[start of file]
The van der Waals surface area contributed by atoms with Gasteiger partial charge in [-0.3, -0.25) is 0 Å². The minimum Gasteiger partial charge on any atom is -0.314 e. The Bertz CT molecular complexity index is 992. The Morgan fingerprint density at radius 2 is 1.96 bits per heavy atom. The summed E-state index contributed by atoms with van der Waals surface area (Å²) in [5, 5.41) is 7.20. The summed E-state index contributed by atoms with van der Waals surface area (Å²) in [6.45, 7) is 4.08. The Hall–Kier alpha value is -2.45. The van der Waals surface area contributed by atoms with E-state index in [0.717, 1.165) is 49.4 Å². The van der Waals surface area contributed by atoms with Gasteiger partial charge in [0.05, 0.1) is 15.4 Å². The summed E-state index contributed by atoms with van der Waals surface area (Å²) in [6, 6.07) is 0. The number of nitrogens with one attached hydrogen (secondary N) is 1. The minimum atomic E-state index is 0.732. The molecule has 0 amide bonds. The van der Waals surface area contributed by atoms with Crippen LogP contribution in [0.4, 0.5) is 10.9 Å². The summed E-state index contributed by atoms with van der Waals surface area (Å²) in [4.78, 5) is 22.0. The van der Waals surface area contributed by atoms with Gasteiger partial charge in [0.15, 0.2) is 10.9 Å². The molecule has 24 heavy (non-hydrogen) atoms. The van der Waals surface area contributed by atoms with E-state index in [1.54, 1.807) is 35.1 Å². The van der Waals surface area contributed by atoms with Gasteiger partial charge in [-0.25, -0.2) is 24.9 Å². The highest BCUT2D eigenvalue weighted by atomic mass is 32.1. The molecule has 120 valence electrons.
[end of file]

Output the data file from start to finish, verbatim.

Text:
The van der Waals surface area contributed by atoms with Gasteiger partial charge in [-0.3, -0.25) is 0 Å². The minimum Gasteiger partial charge on any atom is -0.314 e. The Bertz CT molecular complexity index is 992. The Morgan fingerprint density at radius 2 is 1.96 bits per heavy atom. The summed E-state index contributed by atoms with van der Waals surface area (Å²) in [5, 5.41) is 7.20. The summed E-state index contributed by atoms with van der Waals surface area (Å²) in [6.45, 7) is 4.08. The Hall–Kier alpha value is -2.45. The van der Waals surface area contributed by atoms with E-state index in [0.717, 1.165) is 49.4 Å². The van der Waals surface area contributed by atoms with Gasteiger partial charge in [0.05, 0.1) is 15.4 Å². The summed E-state index contributed by atoms with van der Waals surface area (Å²) in [6, 6.07) is 0. The number of nitrogens with one attached hydrogen (secondary N) is 1. The minimum atomic E-state index is 0.732. The molecule has 0 amide bonds. The van der Waals surface area contributed by atoms with Crippen LogP contribution in [0.4, 0.5) is 10.9 Å². The summed E-state index contributed by atoms with van der Waals surface area (Å²) in [4.78, 5) is 22.0. The van der Waals surface area contributed by atoms with Gasteiger partial charge in [0.15, 0.2) is 10.9 Å². The molecule has 24 heavy (non-hydrogen) atoms. The van der Waals surface area contributed by atoms with E-state index in [1.54, 1.807) is 35.1 Å². The van der Waals surface area contributed by atoms with Gasteiger partial charge in [-0.25, -0.2) is 24.9 Å². The highest BCUT2D eigenvalue weighted by atomic mass is 32.1. The molecule has 120 valence electrons.